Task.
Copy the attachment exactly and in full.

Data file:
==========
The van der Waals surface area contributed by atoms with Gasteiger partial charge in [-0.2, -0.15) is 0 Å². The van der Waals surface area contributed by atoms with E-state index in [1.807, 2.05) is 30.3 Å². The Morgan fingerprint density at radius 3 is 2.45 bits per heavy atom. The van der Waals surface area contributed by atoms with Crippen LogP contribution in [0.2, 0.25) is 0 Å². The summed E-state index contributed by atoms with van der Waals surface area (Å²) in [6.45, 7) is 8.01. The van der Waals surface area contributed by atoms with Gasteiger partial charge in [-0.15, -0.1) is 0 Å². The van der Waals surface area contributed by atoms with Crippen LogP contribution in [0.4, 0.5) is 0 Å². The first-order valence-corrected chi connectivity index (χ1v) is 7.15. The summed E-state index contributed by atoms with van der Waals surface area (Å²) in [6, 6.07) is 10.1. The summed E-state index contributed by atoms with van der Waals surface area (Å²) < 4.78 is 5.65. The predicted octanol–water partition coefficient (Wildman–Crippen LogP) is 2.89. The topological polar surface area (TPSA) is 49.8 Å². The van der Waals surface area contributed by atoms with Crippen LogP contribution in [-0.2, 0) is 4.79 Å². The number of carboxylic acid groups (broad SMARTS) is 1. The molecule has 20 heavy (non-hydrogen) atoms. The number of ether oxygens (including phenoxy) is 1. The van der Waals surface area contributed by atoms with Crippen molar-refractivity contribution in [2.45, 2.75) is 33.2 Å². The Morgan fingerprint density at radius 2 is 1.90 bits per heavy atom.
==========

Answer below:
The van der Waals surface area contributed by atoms with Gasteiger partial charge in [-0.2, -0.15) is 0 Å². The van der Waals surface area contributed by atoms with E-state index in [1.807, 2.05) is 30.3 Å². The Morgan fingerprint density at radius 3 is 2.45 bits per heavy atom. The van der Waals surface area contributed by atoms with Crippen LogP contribution in [0.2, 0.25) is 0 Å². The summed E-state index contributed by atoms with van der Waals surface area (Å²) in [6.45, 7) is 8.01. The van der Waals surface area contributed by atoms with Gasteiger partial charge in [-0.15, -0.1) is 0 Å². The van der Waals surface area contributed by atoms with Crippen LogP contribution in [0.4, 0.5) is 0 Å². The first-order valence-corrected chi connectivity index (χ1v) is 7.15. The summed E-state index contributed by atoms with van der Waals surface area (Å²) in [6, 6.07) is 10.1. The summed E-state index contributed by atoms with van der Waals surface area (Å²) < 4.78 is 5.65. The predicted octanol–water partition coefficient (Wildman–Crippen LogP) is 2.89. The topological polar surface area (TPSA) is 49.8 Å². The van der Waals surface area contributed by atoms with Crippen LogP contribution in [-0.2, 0) is 4.79 Å². The number of carboxylic acid groups (broad SMARTS) is 1. The molecule has 20 heavy (non-hydrogen) atoms. The number of ether oxygens (including phenoxy) is 1. The van der Waals surface area contributed by atoms with Crippen molar-refractivity contribution in [2.45, 2.75) is 33.2 Å². The Morgan fingerprint density at radius 2 is 1.90 bits per heavy atom.